But don’t be fooled, this is bad news for consumers. That 99 cents mark was kind of like a magic line that no one wanted to cross. But suddenly the line has surged forward! Yes, the new price is $1.29 and I am quite surprised that they didn’t just bump it up further to $1.49. The reason this is bad is because it sets the precedent that songs are worth more than a buck. Now, I recognize that at some point in time the price would have to increase due to inflation and so keeping it at 99 cents wasn’t going to last forever. But I thought it would last a little longer than it did. My ultimate fear is that within 5 years the price will creep up again. And it will continue to increase slowly as we are given more incentives to pay a higher price.

For example, I can easily see the following happening. Let’s assume that in two years all of the music sold on iTunes is DRM free and it all costs $1.29 a track. Now, if Apple said that for only 10 cents more you could get 10 pieces of cover art with your song, would you buy it? After all, it’s only 10 cents more? And wouldn’t all that cool art look great flashing across your iPhone? So you decide to buy the song at $1.39 and soon enough all songs are that price. Then a little while later Apple announces that for just 10 cents more you can get the lyrics with that song. Isn’t that great? For only a dime extra you get lyrics! So now you don’t have to sing “there’s a bathroom on the right” (as opposed to “there’s a bad moon on the rise”). And soon enough all songs have lyrics. And at some point we will look back and realize that the price has crept up to $1.49 (or more) and we didn’t even notice. Yes we will be getting a higher quality product, but we are also paying more. And it’s been my experience that people don’t like to pay more than they have to. And that 99 cents price point was very attractive to a lot of people. But time will tell.

And, lets not forget that as the price of music increases it will naturally pave the way for price increases in video. Expect TV shows and movies to all get higher bit-rates and higher price tags. In fact, I expect this to happen within the next 6 months. Will it be worth it? Probably. But that doesn’t change the fact that we will be paying a lot more for our media in the coming years. But maybe that is the price of freedom. Either way, we shall see.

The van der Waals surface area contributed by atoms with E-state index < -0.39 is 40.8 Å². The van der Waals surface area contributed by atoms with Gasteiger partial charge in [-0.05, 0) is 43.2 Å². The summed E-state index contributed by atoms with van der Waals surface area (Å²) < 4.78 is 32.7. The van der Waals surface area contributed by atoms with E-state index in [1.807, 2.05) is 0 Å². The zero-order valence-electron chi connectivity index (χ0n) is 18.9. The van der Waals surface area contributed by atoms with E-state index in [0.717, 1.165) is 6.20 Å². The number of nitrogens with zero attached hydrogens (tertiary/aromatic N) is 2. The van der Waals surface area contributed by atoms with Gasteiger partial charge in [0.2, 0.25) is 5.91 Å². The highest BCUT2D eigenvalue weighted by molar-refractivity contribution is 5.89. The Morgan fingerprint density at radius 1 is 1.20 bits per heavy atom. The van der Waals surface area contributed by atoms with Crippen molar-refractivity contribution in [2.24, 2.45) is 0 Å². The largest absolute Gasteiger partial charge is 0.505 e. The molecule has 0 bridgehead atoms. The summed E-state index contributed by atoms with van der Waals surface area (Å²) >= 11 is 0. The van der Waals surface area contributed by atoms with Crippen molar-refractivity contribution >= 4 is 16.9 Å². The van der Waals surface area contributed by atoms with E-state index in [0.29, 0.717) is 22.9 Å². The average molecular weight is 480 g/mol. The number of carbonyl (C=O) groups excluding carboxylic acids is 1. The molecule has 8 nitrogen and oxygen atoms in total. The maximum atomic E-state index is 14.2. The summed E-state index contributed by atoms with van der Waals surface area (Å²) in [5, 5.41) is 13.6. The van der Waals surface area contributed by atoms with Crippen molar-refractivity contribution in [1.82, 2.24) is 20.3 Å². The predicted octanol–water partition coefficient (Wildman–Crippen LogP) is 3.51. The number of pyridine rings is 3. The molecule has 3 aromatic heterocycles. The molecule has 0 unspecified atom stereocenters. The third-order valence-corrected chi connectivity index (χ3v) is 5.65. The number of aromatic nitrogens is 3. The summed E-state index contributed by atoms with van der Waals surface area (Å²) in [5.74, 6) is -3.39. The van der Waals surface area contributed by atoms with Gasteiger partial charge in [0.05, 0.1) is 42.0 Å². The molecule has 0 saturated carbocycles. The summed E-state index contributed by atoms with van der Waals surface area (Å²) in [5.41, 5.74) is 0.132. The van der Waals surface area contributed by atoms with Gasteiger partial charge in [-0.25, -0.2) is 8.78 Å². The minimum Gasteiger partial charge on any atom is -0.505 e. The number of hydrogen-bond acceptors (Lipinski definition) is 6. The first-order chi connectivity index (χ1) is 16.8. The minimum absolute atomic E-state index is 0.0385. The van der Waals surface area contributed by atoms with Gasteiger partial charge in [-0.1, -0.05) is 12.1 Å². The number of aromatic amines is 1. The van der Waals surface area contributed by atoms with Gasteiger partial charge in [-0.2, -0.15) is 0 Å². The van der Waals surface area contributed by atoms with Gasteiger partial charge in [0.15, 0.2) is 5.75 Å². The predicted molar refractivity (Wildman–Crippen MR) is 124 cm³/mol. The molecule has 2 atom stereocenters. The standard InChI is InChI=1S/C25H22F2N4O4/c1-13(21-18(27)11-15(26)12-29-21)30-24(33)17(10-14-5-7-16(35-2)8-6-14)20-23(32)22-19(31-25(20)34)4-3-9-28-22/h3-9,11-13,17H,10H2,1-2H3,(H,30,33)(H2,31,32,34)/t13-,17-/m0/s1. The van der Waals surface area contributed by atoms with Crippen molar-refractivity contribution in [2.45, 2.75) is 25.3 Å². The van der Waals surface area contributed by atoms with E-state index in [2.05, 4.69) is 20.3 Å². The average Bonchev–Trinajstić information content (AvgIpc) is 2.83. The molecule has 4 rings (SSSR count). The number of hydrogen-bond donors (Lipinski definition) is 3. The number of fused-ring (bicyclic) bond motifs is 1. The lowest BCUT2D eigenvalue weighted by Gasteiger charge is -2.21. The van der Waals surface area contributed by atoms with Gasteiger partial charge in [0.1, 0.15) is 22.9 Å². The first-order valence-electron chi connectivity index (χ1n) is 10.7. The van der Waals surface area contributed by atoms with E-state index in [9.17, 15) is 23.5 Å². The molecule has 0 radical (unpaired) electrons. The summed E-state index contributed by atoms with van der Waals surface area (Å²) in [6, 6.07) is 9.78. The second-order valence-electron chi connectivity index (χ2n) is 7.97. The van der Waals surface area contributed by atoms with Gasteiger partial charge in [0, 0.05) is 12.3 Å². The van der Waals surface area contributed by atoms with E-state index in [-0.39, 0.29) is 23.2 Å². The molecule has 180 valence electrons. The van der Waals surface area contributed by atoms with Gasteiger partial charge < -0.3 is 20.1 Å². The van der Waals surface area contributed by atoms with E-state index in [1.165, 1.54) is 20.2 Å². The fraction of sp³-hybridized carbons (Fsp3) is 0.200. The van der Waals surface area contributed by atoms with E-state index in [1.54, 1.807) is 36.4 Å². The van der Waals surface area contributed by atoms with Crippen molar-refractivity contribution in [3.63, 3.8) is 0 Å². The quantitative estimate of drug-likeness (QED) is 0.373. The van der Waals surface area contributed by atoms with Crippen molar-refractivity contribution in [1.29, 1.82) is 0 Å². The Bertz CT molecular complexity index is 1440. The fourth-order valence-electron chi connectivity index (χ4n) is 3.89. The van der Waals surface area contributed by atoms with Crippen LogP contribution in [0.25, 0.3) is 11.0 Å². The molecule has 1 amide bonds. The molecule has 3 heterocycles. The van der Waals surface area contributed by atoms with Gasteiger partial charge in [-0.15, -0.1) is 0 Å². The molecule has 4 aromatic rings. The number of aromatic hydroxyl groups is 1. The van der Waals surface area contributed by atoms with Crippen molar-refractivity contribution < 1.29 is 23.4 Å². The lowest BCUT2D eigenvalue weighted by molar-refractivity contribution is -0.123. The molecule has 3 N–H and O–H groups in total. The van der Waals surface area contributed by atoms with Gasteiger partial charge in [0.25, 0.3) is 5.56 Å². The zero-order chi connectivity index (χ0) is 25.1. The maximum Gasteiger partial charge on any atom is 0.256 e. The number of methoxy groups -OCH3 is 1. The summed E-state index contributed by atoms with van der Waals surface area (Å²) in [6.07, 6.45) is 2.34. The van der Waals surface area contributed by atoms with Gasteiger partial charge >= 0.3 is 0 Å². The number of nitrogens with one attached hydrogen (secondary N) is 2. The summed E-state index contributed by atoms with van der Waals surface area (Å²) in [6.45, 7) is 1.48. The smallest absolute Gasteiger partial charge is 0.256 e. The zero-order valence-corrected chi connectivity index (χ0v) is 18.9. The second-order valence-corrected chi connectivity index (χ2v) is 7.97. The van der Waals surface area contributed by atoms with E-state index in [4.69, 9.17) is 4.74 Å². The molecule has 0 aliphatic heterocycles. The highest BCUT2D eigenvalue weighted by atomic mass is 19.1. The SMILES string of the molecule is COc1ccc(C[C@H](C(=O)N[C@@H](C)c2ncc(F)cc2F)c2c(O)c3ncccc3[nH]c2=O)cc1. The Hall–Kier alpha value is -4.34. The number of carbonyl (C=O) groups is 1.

Other observations

  • This makes the “squirt” feature on the Zune both useless and illegal. Good luck with that Microsoft.
  • Independent artists now have no reason not to join iTunes in force. Expect a wave of new music to hit the charts soon. 
  • This will eventually put a lot of pressure on the movie and TV studios to make their products DRM free as well.
  • I expect that P2P networks will actually lose traffic once this goes into effect.
  • The excitement from this press release will die down just in time for June’s developers event. I expect a very interesting “one more thing.”
  • Expect iPod and iTunes updates soon to handle this new DRM issue.
  • Microsoft will add this to the Zune marketplace by the summer.




  • Thanks for very interesting article. Can I translate your article into polish and publish at my webblog? Keep up the good work. Greetings

    pozycjonowanie had this to say on Apr 04, 2007 Posts: 5
  • Apple is going the right way, as it is one of the reasons why they are so sucessful. Microsoft with its Zune could have been also great, if they were not focused on DRM…

    zute strane had this to say on Sep 30, 2007 Posts: 4